Fig. 4

Contributions from the elements of the wild-type operator region. (A) Association rates measured for strains stepwise modified from the wild-type operator configuration in JE13. The arrow indicates the promoter region with binding sites for CRP, H-NS, and RNAP. The contributions of individual operators fit an additive model with lacOsym = 0.73 min−1, lacO1 = 0.57 min−1, lacO2 = 0.25 min−1, and lacO3 = 0.06 min−1. See supplementary text for all binding curves and calculations. Error bars indicate ±SEM; n ≥ 4. (B) Comparison of association rates for lacO1 and lacOsym operators. Binding curves are shown for a single lacO1 (red filled circles), a single lacOsym (red filled squares), two lacO1 (black open circles), and two lacOsym (black open squares). Association rates [in (A)] are given by single exponential fits (supplementary text). Error bars indicate ±SEM; n ≥ 4.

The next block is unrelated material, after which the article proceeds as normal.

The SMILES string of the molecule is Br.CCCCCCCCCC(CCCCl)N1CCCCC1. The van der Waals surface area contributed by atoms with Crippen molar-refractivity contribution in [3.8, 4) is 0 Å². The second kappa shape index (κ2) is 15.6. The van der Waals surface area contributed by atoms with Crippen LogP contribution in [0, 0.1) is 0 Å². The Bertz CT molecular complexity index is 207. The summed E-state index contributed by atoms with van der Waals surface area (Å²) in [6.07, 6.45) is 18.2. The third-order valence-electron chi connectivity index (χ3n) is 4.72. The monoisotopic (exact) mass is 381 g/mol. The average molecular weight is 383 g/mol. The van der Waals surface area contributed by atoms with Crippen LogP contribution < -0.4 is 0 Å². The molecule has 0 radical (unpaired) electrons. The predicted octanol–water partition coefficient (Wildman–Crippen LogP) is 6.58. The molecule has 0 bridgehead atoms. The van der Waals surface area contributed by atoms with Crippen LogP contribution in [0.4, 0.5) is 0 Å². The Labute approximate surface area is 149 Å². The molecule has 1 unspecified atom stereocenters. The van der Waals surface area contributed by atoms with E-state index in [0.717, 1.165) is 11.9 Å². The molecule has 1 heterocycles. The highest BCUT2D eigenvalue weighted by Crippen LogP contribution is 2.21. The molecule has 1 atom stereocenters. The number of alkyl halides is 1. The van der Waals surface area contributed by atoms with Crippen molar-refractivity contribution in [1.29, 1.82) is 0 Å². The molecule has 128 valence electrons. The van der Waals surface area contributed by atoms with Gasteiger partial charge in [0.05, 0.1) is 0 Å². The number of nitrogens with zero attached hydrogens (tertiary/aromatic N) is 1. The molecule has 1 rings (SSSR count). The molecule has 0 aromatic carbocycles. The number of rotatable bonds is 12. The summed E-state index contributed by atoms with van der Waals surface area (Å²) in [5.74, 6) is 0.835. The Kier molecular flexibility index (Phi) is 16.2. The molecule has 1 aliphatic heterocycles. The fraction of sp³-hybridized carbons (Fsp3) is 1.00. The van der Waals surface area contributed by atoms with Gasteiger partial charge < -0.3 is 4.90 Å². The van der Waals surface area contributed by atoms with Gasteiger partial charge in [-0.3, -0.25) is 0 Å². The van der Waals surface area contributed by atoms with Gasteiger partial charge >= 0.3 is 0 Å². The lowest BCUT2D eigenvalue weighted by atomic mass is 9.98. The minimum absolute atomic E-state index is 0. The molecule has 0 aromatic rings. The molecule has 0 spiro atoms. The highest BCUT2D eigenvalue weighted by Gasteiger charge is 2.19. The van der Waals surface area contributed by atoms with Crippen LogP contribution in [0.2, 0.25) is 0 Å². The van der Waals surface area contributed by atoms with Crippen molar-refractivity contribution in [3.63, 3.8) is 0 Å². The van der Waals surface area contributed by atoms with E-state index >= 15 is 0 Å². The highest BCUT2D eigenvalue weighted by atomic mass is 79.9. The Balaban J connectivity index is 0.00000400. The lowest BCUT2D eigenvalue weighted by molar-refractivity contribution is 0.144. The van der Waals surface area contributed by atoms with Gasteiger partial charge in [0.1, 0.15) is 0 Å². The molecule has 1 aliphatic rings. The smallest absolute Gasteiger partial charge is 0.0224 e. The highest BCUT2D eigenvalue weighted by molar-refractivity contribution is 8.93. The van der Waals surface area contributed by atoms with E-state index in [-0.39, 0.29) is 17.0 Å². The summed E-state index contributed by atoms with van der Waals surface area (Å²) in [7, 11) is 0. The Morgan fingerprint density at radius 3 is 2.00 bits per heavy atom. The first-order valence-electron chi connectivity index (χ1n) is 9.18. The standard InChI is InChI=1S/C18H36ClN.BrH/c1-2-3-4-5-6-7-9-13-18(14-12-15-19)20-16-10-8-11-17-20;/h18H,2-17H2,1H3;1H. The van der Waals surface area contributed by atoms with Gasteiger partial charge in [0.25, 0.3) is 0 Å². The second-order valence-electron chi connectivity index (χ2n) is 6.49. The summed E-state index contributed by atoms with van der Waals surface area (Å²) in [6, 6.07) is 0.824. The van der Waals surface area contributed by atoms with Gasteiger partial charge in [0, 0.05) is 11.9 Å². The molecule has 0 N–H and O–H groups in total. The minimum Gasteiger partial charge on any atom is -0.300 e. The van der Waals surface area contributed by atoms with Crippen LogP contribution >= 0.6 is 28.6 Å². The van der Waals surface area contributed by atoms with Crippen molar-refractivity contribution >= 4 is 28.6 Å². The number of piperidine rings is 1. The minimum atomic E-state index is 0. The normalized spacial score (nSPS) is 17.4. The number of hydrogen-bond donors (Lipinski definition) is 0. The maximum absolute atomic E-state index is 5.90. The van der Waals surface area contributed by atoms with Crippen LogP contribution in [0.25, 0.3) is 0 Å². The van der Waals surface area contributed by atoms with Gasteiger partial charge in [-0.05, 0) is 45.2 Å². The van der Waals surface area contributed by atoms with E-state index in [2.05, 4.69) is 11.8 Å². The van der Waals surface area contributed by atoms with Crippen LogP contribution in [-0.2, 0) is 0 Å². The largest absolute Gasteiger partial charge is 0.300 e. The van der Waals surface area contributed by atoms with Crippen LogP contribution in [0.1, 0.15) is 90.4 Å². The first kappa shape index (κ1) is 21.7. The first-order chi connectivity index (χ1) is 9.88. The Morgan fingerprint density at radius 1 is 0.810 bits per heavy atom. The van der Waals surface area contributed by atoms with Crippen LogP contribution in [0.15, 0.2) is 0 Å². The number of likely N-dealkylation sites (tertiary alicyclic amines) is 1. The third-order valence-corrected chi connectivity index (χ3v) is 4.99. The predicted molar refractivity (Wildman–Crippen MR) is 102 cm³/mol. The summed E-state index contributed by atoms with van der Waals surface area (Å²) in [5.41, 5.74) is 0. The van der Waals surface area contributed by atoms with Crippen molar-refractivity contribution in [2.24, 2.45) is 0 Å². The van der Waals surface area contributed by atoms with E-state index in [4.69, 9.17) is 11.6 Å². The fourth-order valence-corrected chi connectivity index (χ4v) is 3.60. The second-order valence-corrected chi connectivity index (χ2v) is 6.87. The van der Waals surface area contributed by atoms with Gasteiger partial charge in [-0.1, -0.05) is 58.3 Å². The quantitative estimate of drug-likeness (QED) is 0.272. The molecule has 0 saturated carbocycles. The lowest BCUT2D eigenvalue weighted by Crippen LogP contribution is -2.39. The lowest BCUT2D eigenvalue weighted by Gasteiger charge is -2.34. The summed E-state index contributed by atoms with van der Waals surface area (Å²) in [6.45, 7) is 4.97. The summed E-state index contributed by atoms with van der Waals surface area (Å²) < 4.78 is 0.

The rate of binding to the two independent lacO1 operators in the modified lac operator region (JE118) is 26% smaller than that to the two independent lacOsym operators (JE104) in the sliding distance experiment (Fig. 4B). This observation is inconsistent with previous theoretical models (3, 14, 19), which have assumed that the rate of operator binding is diffusion limited and thus independent of variations in operator sequence. The difference was, however, confirmed by comparing association rates to single lacO1 and lacOsym operators in otherwise identical strains (rates: 0.74 ± 0.03 min−1 for lacOsym and 0.60 ± 0.03 min−1 for lacO1) (Fig. 4B). The difference implies that the repressor has different probabilities, pbind, of binding the different operators before sliding to the neighboring base pair. There are, however, neither theoretical predictions nor experimental estimates of this probability for any TF. Therefore, we have here rederived the established search rate equations to include the probability of binding the operator (supplementary text and fig. S1). The difference in association rate between lacOsym and lacO1 means that the upper bound for lacO1 is pbind = 0.12, if we consider that the upper bound for lacOsym is pbind = 1.